Travis County commissioners to hold off on women’s jail expansion


Highlights

Travis commissioners voted Tuesday to postpone funding a women’s jail expansion.

Instead of an expansion, commissioners said they will spend a year studying how to improve diversion programs.

The sheriff’s office had said the expansion was necessary to accommodate a growing female inmate population.

Travis County commissioners voted Tuesday to hold off on funding the first piece of a controversial $97 million women’s jail expansion for a year while they consider how to improve diversion programs, a victory for criminal justice reform advocates.

The vote was 3-1 to postpone the funding decision, with Commissioner Margaret Gómez off the dais and Commissioner Gerald Daugherty voting no in a surprise departure from his earlier comments.

Travis County Sheriff Sally Hernandez had said the creation of a separate women’s facility in the Del Valle jail complex was necessary because of a growing female inmate population. Hernandez said that facilities are in poor physical shape and the setup splits the female population into four facilities.

That makes it more difficult to supply them with services and at times puts them in uncomfortable and risky situations having to walk through male inmate units to get to programs, she said. She said it also requires additional corrections staff to escort inmates between facilities.

But more than two dozen public commenters who spoke against the expansion Tuesday at Commissioners Court and at a news conference prior to the meeting said there was more the county could do to keep people out of jail before resorting to an expansion, such as increasing mental health, substance abuse and other support services.

Statistics from the sheriff’s office show that as of Tuesday, about 40 percent of the female inmate population has been diagnosed with mental illness and 7 percent have been diagnosed as acutely psychotic.

“From the perspective of a person that has been incarcerated, jail is not the answer for women,” said Annette Price, intake specialist at the Texas Fair Defense Project, at the news conference. “Instead of spending this money (on a jail expansion), what we need to do is provide programs.”

Travis County offers several diversion and support programs, such as a drug diversion court, veterans court and a substance abuse residential treatment program. Roger Jefferies, county executive for justice planning, said that from fiscal 2012 to 2017, the county has seen a 40 percent drop in Class B misdemeanor bookings.

Commissioner Brigid Shea made the motion to postpone the decision on funding — through nonvoter approved bonds — about $6 million to design a new women’s facility in the Del Valle jail, part of a larger $616 million master plan recommended by consultants.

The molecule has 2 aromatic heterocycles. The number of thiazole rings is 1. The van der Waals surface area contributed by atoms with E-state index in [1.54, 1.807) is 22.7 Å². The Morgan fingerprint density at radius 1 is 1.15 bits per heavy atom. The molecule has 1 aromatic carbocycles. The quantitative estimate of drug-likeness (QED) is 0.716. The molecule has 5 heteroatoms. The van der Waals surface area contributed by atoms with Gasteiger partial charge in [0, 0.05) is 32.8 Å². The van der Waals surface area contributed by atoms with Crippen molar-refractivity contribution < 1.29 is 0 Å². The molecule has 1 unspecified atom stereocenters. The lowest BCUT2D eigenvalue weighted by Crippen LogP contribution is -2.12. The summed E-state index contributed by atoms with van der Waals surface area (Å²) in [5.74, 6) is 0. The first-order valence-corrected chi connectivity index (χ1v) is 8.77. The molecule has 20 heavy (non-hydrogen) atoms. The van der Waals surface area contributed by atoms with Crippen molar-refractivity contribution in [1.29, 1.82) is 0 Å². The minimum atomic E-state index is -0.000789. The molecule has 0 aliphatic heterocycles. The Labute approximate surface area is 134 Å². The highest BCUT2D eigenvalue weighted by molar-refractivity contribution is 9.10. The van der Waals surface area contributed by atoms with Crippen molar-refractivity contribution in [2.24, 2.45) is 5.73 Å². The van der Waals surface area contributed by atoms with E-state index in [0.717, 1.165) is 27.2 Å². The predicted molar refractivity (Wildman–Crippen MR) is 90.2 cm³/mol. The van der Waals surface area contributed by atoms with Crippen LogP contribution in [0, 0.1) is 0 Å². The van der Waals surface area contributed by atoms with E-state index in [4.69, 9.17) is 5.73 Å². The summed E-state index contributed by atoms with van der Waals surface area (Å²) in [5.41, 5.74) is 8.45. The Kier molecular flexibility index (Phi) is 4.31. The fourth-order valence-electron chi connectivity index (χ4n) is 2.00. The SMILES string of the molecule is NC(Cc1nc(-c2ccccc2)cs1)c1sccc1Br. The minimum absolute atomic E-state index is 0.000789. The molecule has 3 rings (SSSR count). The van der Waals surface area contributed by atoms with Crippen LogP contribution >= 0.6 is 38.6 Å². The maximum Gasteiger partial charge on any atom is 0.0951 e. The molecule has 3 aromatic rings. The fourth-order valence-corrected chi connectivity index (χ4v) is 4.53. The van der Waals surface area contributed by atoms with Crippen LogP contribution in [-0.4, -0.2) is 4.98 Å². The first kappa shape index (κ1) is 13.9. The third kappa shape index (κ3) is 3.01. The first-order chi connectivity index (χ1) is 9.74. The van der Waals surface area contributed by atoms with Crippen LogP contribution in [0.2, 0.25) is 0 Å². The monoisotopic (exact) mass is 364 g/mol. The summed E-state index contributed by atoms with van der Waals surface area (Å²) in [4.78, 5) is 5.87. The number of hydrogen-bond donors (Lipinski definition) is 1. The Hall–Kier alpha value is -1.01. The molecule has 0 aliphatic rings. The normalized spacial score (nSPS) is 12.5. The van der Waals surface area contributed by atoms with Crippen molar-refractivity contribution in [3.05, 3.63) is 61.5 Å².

“If we are really much more robust about our diversion programs and our mental health support programs, I could see us being successful in reducing the female population,” Shea said.

County Judge Sarah Eckhardt acknowledged that the vote meant additional costs in the meantime, such as overtime and the need for more corrections officers, while the women’s jail remains less efficient from being decentralized.

“It’s a guns or butter argument,” Eckhardt said. “Those are ongoing dollars that I would rather spend on jail diversion” in the future.

After the meeting, Daugherty said he ultimately felt that the expansion will be necessary regardless of diversion program improvements.

“I wanted it both ways,” Daugherty said. “I wanted to be able to say that I think we need a jail, and I think there is a need … to do everything we can to divert women from having to be incarcerated.”

Hernandez said after the meeting that she was disappointed in the vote and added that 30 agencies book into the jail, meaning the county does not have full control over diversion.

“I think we owe the female population a quality facility, but you know what, we’ll continue doing what we do,” Hernandez said. “We’ll continue taking care of the inmates with what we have.”

Holly Kirby, criminal justice programs director at nonprofit Grassroots Leadership, whose group led the demonstration and news conference prior to the vote, said she was pleasantly surprised.

“In the end, we got what we came for,” Kirby said. “I think they heard us, I think they heard the very important stories from people who have been in the system. … Del Valle is not the place for treatment, it’s not the place for care, and we are ready to get to work.”



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